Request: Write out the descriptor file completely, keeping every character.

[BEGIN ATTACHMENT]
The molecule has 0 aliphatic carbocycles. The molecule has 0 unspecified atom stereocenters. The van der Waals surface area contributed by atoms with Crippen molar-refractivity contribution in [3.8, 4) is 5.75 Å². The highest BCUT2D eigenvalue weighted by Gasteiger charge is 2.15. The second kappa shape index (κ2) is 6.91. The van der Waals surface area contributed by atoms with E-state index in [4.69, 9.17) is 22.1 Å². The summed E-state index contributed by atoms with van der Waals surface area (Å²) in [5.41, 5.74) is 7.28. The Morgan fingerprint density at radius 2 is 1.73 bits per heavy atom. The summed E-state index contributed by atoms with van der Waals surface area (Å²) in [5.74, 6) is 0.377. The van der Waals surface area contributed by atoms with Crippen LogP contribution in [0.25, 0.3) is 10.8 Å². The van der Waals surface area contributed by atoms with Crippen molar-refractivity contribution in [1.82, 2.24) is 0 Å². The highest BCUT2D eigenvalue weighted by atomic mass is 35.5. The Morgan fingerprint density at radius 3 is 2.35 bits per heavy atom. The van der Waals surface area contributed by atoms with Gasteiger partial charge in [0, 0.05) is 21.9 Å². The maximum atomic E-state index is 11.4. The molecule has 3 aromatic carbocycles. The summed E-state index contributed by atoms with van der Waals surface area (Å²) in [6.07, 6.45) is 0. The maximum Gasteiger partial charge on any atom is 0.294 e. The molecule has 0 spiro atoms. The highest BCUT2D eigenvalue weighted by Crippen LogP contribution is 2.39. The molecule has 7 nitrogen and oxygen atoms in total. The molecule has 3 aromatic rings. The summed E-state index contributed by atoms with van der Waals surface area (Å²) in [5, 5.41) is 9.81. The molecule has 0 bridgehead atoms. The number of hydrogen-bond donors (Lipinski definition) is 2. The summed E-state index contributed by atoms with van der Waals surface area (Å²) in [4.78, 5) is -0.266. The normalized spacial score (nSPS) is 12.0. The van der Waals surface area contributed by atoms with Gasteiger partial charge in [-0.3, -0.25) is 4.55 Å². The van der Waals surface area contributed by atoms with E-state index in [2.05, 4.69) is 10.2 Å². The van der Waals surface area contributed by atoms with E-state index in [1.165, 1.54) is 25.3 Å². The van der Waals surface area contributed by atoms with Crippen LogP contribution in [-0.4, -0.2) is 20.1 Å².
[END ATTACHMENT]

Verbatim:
The molecule has 0 aliphatic carbocycles. The molecule has 0 unspecified atom stereocenters. The van der Waals surface area contributed by atoms with Crippen molar-refractivity contribution in [3.8, 4) is 5.75 Å². The highest BCUT2D eigenvalue weighted by Gasteiger charge is 2.15. The second kappa shape index (κ2) is 6.91. The van der Waals surface area contributed by atoms with E-state index in [4.69, 9.17) is 22.1 Å². The summed E-state index contributed by atoms with van der Waals surface area (Å²) in [5.41, 5.74) is 7.28. The Morgan fingerprint density at radius 2 is 1.73 bits per heavy atom. The summed E-state index contributed by atoms with van der Waals surface area (Å²) in [5.74, 6) is 0.377. The van der Waals surface area contributed by atoms with Crippen LogP contribution in [0.25, 0.3) is 10.8 Å². The van der Waals surface area contributed by atoms with Crippen molar-refractivity contribution in [1.82, 2.24) is 0 Å². The highest BCUT2D eigenvalue weighted by atomic mass is 35.5. The Morgan fingerprint density at radius 3 is 2.35 bits per heavy atom. The van der Waals surface area contributed by atoms with Gasteiger partial charge in [0, 0.05) is 21.9 Å². The maximum atomic E-state index is 11.4. The molecule has 3 aromatic carbocycles. The summed E-state index contributed by atoms with van der Waals surface area (Å²) in [6.07, 6.45) is 0. The maximum Gasteiger partial charge on any atom is 0.294 e. The molecule has 0 spiro atoms. The highest BCUT2D eigenvalue weighted by Crippen LogP contribution is 2.39. The molecule has 7 nitrogen and oxygen atoms in total. The molecule has 3 aromatic rings. The summed E-state index contributed by atoms with van der Waals surface area (Å²) in [5, 5.41) is 9.81. The molecule has 0 bridgehead atoms. The number of hydrogen-bond donors (Lipinski definition) is 2. The summed E-state index contributed by atoms with van der Waals surface area (Å²) in [4.78, 5) is -0.266. The normalized spacial score (nSPS) is 12.0. The van der Waals surface area contributed by atoms with Gasteiger partial charge in [-0.3, -0.25) is 4.55 Å². The van der Waals surface area contributed by atoms with E-state index in [2.05, 4.69) is 10.2 Å². The van der Waals surface area contributed by atoms with E-state index in [1.165, 1.54) is 25.3 Å². The van der Waals surface area contributed by atoms with Crippen LogP contribution in [-0.4, -0.2) is 20.1 Å².